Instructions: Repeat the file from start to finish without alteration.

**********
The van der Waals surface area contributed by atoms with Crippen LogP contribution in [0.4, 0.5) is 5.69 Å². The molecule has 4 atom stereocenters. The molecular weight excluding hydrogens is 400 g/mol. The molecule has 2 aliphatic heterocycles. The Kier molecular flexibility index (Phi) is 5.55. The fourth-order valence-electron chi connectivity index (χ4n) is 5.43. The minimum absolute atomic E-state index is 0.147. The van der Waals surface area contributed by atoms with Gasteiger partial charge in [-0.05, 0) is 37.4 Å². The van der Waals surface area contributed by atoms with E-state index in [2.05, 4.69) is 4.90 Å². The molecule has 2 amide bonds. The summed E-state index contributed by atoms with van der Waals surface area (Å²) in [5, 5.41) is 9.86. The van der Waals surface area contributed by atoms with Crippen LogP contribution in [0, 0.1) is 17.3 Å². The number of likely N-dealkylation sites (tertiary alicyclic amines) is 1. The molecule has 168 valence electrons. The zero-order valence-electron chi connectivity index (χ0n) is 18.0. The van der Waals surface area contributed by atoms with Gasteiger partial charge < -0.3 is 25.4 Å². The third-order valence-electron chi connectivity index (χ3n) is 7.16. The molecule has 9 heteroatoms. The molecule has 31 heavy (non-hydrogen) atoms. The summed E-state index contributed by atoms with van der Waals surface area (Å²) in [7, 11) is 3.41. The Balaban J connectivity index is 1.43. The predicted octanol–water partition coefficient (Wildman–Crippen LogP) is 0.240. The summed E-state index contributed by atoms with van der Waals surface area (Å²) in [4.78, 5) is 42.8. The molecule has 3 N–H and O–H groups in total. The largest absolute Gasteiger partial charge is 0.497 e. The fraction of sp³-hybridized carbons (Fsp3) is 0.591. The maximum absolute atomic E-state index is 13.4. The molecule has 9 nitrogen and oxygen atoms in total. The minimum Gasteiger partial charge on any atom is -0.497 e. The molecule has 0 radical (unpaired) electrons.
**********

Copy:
The van der Waals surface area contributed by atoms with Crippen LogP contribution in [0.4, 0.5) is 5.69 Å². The molecule has 4 atom stereocenters. The molecular weight excluding hydrogens is 400 g/mol. The molecule has 2 aliphatic heterocycles. The Kier molecular flexibility index (Phi) is 5.55. The fourth-order valence-electron chi connectivity index (χ4n) is 5.43. The minimum absolute atomic E-state index is 0.147. The van der Waals surface area contributed by atoms with Gasteiger partial charge in [-0.05, 0) is 37.4 Å². The van der Waals surface area contributed by atoms with E-state index in [2.05, 4.69) is 4.90 Å². The molecule has 2 amide bonds. The summed E-state index contributed by atoms with van der Waals surface area (Å²) in [5, 5.41) is 9.86. The van der Waals surface area contributed by atoms with Crippen LogP contribution in [0, 0.1) is 17.3 Å². The number of likely N-dealkylation sites (tertiary alicyclic amines) is 1. The molecule has 168 valence electrons. The zero-order valence-electron chi connectivity index (χ0n) is 18.0. The van der Waals surface area contributed by atoms with Gasteiger partial charge < -0.3 is 25.4 Å². The third-order valence-electron chi connectivity index (χ3n) is 7.16. The molecule has 9 heteroatoms. The molecule has 31 heavy (non-hydrogen) atoms. The summed E-state index contributed by atoms with van der Waals surface area (Å²) in [7, 11) is 3.41. The Balaban J connectivity index is 1.43. The predicted octanol–water partition coefficient (Wildman–Crippen LogP) is 0.240. The summed E-state index contributed by atoms with van der Waals surface area (Å²) in [4.78, 5) is 42.8. The molecule has 3 N–H and O–H groups in total. The largest absolute Gasteiger partial charge is 0.497 e. The fraction of sp³-hybridized carbons (Fsp3) is 0.591. The maximum absolute atomic E-state index is 13.4. The molecule has 9 nitrogen and oxygen atoms in total. The minimum Gasteiger partial charge on any atom is -0.497 e. The molecule has 0 radical (unpaired) electrons.